In a recent delegation to Honduras, we met a young (27-year-old) feminist activist in Honduras—trained as a sociologist. Every morning, after she gets dressed, she takes a cell phone photo of herself and sends it to her father so he knows what she is wearing. The assumption is that by the end of the day she will not be alive and her features will likely be so distorted that she will be unrecognizable. To claim her body, her father must know what she was wearing that day—both clothing and jewelry. In the work she does she often speaks up about the police hiding information about crime and violence committed by the Honduran and U.S. military against women. The violence affects everyone, but Honduran women are especially vulnerable to sexual violence and domestic abuse.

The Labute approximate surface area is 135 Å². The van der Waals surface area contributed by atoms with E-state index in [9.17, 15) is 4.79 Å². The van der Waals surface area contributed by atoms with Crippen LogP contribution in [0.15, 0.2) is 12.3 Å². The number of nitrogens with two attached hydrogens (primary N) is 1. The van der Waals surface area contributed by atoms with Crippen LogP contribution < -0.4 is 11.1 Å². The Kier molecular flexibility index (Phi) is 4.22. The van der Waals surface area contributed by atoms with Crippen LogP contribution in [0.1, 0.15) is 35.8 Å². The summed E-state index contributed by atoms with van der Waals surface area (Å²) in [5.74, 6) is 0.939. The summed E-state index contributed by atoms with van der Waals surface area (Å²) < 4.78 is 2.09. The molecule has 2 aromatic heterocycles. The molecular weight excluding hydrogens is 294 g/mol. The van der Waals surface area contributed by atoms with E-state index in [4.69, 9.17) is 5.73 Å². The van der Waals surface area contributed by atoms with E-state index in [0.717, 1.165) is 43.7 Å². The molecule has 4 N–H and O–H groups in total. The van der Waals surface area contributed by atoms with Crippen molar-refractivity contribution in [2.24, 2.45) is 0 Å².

Militarization of Honduras—funded largely by the United States—contributes to violence against women. When a country is militarized, our young sociologist told us, the rape rates escalate dramatically. Is this really what we want our tax dollars supporting—militarization so U.S. corporations can thrive?
|Delegates learning about the effects of |
US-sponsored militarization in Honduras.